Visualization of an El Niño event by the US National Oceanic and Atmospheric Administration

Climate scientists are beginning to see evidence of an El Niño condition forming in the Pacific Ocean and some warn it could be a whopper, similar to the 1997-98 event that altered weather patterns around the world and severely damaged the fragile ecosystems of the Galápagos Islands.

“We’re carefully watching the development of an El Niño this spring and into summer,” said forecaster Tony Barnston of Columbia University’s International Research Institute for Climate and Society in a video message posted on the IRI’s website.  The institute puts the odds of El Niño developing at 60%.

That’s about in the middle of various El Niño predictions. The U.S. National Oceanic and Atmospheric Administration (NOAA) puts the odds at better than 50/50.  According to an April 10 NOAA bulletin, “The chances of El Niño increase during the remainder of the year, and exceed 50% by the summer.”

But meteorologists in Australia say the chances are greater than 70%.  Of course, it’s hardly news when weather people disagree about their prognostications and El Niño predictions made this early tend to be imperfect.



Over a span of years, water temperatures in the Pacific fluctuate between warm and cold in a pattern known as the El Niño Southern oscillation. An El Niño episode occurs when the normal Pacific trade winds are replaced by strong winds blowing from the west, piling up warm water in the eastern part of the ocean.  This has a profound effect on global weather for many months.  And right now, the ocean and the air above it are showing many of the telltale symptoms.

“Below the surface, we have a lot of warming,” said Barnston.



Indeed, some of the temperature readings point to the beginnings of a giant El Niño that would be on a par with the one in 1997-98.  That event caused $35 billion in damage and claimed an estimated 23,000 human lives worldwide, according to the University of New South Wales in Australia.  We’d better get used to it, said university scientists, who predict a doubling in severe El Niño activity because of global climate change.

“El Niño has ravaged the Galápagos,” Capt. Wellington Renteria of the Ecuadorian Navy’s Oceanographic Institute (INOCAR) told the news agency AFP, “In particular, the rise in temperature has caused almost all the coral reefs to disappear.”

INOCAR, working with American oceanographers, is using unmanned submarines off Galápagos as part of a study to see whether climate change and warming oceans are indeed stepping up the frequency and severity of El Niño episodes.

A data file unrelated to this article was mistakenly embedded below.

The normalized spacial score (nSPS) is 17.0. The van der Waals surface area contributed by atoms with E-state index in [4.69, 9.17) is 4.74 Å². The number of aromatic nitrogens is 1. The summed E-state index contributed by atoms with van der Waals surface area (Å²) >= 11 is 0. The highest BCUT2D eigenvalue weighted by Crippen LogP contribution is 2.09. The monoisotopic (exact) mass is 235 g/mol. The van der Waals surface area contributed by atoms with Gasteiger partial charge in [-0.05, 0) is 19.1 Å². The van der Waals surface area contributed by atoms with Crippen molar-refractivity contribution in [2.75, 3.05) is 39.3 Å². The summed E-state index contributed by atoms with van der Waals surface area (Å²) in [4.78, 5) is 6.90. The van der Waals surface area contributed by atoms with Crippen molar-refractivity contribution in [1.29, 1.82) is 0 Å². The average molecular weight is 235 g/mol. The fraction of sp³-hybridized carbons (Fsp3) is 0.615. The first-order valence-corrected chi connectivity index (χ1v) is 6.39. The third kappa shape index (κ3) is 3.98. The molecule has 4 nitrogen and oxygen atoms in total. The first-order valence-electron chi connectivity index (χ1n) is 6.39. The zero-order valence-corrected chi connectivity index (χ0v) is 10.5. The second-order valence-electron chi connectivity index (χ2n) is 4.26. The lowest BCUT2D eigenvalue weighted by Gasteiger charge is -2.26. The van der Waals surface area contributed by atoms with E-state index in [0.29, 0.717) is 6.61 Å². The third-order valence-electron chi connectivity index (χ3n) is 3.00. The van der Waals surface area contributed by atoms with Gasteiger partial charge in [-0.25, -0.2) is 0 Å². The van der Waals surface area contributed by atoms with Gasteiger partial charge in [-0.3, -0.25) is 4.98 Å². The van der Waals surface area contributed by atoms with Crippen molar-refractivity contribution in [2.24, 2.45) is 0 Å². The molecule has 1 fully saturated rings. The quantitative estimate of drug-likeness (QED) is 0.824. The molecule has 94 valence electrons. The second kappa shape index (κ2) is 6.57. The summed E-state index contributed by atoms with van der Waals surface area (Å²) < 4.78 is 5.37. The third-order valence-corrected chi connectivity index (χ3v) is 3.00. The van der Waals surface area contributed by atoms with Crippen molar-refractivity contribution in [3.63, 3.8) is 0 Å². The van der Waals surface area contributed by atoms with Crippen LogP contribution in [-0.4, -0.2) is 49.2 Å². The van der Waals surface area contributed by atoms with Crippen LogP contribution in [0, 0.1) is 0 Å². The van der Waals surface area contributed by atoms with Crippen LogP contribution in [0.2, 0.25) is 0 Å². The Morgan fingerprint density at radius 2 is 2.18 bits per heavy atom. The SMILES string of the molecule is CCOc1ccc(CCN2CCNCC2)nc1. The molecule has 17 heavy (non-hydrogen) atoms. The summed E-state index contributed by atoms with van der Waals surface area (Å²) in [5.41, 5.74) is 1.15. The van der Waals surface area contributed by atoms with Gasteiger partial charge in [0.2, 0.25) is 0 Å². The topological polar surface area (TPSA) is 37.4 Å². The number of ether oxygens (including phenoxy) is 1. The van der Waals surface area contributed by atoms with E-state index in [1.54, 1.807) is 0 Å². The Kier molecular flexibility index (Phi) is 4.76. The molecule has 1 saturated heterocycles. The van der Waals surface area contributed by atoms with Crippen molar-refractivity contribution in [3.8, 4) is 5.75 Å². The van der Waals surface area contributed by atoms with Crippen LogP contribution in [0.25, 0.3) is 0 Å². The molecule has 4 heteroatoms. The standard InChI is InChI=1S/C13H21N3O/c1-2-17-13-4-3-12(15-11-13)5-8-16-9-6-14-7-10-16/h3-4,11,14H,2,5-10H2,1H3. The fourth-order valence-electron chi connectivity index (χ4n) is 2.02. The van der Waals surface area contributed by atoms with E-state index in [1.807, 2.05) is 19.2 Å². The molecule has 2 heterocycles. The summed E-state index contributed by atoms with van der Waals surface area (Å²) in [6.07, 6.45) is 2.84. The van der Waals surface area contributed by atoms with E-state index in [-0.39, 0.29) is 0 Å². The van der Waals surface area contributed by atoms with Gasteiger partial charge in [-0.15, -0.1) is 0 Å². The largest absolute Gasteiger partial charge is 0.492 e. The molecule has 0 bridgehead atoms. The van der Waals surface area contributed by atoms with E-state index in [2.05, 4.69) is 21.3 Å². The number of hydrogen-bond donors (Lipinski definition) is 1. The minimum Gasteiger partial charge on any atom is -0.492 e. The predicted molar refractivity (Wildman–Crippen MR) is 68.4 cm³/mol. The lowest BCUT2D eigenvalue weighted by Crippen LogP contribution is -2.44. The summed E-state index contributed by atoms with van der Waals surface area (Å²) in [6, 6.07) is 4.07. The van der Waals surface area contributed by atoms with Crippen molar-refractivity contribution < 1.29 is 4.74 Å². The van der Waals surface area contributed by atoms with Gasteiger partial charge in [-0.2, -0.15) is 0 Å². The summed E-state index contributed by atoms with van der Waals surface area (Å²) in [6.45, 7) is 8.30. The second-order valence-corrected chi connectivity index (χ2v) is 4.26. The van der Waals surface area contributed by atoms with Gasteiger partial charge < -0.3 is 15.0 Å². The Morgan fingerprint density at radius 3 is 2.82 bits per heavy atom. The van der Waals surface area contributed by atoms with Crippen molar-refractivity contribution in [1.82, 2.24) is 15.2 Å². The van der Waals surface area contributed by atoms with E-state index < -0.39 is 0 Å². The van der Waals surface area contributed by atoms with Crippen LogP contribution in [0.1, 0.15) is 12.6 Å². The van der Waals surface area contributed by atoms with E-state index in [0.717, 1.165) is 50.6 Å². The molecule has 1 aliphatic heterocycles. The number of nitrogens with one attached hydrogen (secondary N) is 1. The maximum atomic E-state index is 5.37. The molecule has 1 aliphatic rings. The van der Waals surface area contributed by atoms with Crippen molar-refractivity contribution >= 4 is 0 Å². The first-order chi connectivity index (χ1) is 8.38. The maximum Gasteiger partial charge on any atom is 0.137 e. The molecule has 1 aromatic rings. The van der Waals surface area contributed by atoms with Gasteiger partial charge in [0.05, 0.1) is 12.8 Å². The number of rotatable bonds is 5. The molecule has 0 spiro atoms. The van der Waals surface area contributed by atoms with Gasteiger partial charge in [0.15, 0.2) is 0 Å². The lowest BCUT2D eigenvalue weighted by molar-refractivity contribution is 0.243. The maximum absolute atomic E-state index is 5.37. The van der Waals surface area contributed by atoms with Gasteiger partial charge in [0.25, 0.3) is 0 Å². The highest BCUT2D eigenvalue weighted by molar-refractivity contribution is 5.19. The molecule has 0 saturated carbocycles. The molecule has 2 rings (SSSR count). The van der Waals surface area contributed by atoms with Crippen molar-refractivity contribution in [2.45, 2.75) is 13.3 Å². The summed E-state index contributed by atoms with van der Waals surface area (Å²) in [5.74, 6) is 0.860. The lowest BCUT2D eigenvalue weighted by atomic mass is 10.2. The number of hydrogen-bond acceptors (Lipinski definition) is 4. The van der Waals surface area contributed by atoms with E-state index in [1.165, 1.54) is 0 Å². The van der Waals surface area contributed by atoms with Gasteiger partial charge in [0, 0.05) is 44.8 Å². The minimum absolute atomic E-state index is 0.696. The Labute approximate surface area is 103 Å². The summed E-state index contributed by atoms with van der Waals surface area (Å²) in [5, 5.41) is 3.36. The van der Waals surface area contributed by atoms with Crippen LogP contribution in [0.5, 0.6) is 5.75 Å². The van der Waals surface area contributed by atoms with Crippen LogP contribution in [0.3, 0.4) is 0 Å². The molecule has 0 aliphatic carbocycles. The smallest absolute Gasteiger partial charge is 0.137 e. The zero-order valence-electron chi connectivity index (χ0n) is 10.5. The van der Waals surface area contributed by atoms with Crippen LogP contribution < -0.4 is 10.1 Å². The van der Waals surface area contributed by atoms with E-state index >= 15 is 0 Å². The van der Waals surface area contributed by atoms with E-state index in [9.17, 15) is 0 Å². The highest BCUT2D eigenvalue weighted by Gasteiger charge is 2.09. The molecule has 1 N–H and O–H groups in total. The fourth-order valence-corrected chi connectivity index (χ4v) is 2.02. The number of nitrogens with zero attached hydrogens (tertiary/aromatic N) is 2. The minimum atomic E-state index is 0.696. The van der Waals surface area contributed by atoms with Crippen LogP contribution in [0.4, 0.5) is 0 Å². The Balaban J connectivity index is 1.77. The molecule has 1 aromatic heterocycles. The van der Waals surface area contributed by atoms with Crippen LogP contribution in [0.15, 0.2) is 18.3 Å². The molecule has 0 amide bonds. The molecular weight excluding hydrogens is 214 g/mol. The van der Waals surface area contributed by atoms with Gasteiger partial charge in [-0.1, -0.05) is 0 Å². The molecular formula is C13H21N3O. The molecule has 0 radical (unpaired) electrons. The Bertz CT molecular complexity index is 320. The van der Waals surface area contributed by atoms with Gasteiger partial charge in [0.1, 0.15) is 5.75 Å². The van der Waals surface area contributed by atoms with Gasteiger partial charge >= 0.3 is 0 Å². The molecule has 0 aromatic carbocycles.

In addition to destroying the coral reefs, El Niño episodes disrupt the marine food supply, causing algae beds to die, starving marine iguanas, turtles and fish. Birds, including blue footed boobies, albatrosses and frigates, must scramble for sustenance as the ocean waters are deprived of nutrients.   The same is true for marine life.

“Species that are on the border of survival or extinction might actually be tipped over the edge,” said Dr. Stuart Banks, a marine scientist with the Charles Darwin Foundation. “We’ve already seen several possible extinctions.”

Galápagos tourists who arrive during the next El Niño will likely have to put up with unusually heavy rains, something that’s been observed in the past.

Jack Nelson, longtime Galápagos resident and co-owner of the Scuba Iguana dive shop on Santa Cruz Island remembers the 1982-83 El Niño vividly: “The ocean was over 80°F at 180 feet depth for many months,” he wrote in a posting on Facebook, “and the rain poured literally in sheets, solid curtains of warm water falling straight down.”

Field Museum, Chicago

Leon Mandel’s yacht, “Carola,” anchored off San Cristobal, Feb. 1941, in front of unusually heavy vegetation caused by El Niño rains. Chicago

Chicago department store mogul Leon Mandel, who sponsored a scientific expedition to the islands in the winter of 1940-41 during an El Niño event, wrote: “It has rained every day since we have been here; not all day, but neither has it only showered in brief, tropical fashion.”

In a February 7, 1941 entry in his journal, Mandel wrote of a trip to the town of Progreso in the interior of San Cristóbal Island: “A road leading up is usually passable on horseback, but is now so muddy it takes a man driving a burro four hours to make the seven kilometers.”

With the rains come mosquitos that increase the spread of tropical diseases.  Also flourishing in the wet are invasive animals such as feral cats, dogs and goats that prey on the islands’ native flora and fauna.

As they wait to see if their predictions will pan out, climate scientists say much will depend on the wind and ocean temperature patterns over the next few months to determine if there will be a major El Niño episode.

The Darwin Foundation’s Dr. Banks worries about whether the warnings will be written off as a case of “crying wolf.”

“People have been anticipating a strong El Niño for a while now and are perhaps a bit desensitized,” he said, in an email to Galápagos Digital.

Meanwhile, scientists around the world are waiting and watching that big blob of warm water beneath the surface of the Pacific.